Food Studies Program

In the Spotlight: Food Studies Professor Richard Bilodeau

Putting the Tea in Teaching

Richard Bilodeau

 

How did you get interested in food studies?
Growing up my father owned a restaurant. I started working there in the 8th grade and held every position from dishwasher to prep cook to accountant. Later in life, I started a consulting practice and many of my clients have come from the food industries, ranging from a manufacturer of organic soda to the producer of a Bloody Mary mix to a high-end French bistro to a gourmet chocolate exporter. Plus, it doesn't hurt that I love the vibrant food scene in my two homes, Portland, ME, and Montreal.

Why do you think this issue is important?
In the School of Business, I teach courses in entrepreneurship and business sustainability. In my sustainability class we often talk about food waste and scarcity, and the host of social and environmental issues related to our food systems. In my entrepreneurship class we discuss the ways new ventures start and restaurants often provide good insights into the issues a startup faces in establishing cash flow and a growing customer base. And we all need food to live, so issues impacting food impact everyone.

How did your career path lead you to this field?
My consulting practice has afforded me the opportunity to work with a couple of dozen food business over the years. And I’ve helped many student entrepreneurs explore food businesses after graduation. When Professor Hillard approached me to discuss a role in developing the entrepreneurship and business track in the Food Studies Program, I enthusiastically said yes!

What excites you about USM’s new Food Studies Program?
I really enjoy the energy of our students, and I get to work with a great bunch of faculty. Everyone involved in the program is passionate about their work, and they bring a real sense of positive energy and movement to it. I’ve had the pleasure of team-teaching with Professor Picardy on some consumer marketing and environmental issues related to food systems and I have really enjoyed the collaboration.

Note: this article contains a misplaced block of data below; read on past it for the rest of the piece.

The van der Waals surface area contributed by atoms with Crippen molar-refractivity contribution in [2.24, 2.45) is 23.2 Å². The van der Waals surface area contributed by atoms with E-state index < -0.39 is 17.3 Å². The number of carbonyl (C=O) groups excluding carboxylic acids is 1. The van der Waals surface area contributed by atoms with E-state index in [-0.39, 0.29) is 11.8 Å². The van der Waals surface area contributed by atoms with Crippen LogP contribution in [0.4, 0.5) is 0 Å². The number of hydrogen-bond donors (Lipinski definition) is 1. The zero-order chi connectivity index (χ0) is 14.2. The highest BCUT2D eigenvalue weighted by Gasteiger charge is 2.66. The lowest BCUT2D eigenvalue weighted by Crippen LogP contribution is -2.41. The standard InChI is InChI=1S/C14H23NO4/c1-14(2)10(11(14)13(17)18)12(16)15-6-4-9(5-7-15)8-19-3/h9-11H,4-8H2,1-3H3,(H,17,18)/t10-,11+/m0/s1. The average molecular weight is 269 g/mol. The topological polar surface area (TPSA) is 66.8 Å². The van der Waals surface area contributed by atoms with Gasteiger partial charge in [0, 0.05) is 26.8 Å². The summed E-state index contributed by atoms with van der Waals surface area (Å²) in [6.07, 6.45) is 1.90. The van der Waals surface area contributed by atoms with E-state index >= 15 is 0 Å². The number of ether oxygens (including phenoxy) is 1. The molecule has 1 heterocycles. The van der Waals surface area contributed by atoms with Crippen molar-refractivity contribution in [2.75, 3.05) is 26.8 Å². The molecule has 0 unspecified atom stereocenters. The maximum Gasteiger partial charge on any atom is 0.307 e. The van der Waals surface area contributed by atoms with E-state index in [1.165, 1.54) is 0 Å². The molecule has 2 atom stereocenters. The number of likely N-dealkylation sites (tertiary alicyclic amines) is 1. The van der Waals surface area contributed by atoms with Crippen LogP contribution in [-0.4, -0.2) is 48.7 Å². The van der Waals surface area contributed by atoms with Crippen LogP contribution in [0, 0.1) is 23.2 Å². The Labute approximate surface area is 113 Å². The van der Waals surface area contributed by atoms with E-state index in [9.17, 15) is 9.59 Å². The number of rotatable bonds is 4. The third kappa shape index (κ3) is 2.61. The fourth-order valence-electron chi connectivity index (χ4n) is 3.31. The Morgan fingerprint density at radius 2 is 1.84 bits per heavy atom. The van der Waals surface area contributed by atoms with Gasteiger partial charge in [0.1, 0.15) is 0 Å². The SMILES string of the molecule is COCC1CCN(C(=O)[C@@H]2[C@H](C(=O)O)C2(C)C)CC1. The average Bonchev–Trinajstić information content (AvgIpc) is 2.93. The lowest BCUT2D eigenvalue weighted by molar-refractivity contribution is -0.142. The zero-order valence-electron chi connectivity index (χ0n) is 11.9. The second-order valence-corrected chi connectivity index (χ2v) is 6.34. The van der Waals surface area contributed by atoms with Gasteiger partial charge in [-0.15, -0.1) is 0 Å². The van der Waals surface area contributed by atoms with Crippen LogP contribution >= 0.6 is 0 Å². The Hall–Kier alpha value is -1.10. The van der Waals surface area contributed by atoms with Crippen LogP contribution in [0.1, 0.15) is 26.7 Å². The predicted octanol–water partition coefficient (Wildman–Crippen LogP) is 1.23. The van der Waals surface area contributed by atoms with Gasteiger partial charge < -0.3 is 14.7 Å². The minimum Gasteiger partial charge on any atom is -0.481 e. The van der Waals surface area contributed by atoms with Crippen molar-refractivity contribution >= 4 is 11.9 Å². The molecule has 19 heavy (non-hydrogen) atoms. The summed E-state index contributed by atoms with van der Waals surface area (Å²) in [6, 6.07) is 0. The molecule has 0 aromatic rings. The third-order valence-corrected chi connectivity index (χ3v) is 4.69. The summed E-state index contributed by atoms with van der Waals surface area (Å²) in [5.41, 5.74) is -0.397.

What advice do you have for students who want to work in food-related fields?
Students should recognize that the food industries are vast. From restaurants to agriculture to food development and social policy, there are lots of options. In my field, I like to remind students that starting restaurants and bars can be very hard work, and that the work is often not as profitable as you might think. And these types of businesses have a high rate of failure. But if done well, restaurants and bars can really work. And I believe all students should have a basic understanding of marketing and how a business operates.

What’s a fun fact about you?
Fun Fact #1: I am a tea enthusiast. According to my tea journal, I've tried over 100 different kinds of tea to date! My current favorites are White Earl Grey and Hibiscus Ginger. Fun Fact #2: I’ve been on three food tours of Italy!

What issues are you excited about teaching in your classes?
I’m excited to be teaching about the process of developing an idea, investigating the opportunity of the idea, and then creating a roadmap and story to bring that opportunity to the market. In addition, I enjoy teaching sustainable business to help students understand how to balance financial responsibility with social and environmental responsibilities, a very important aspect of food business today.

What kinds of skills are your students gaining that they can apply to the field and their lives in general?
Students are learning how to start, develop, and run sustainable businesses in the food industries!


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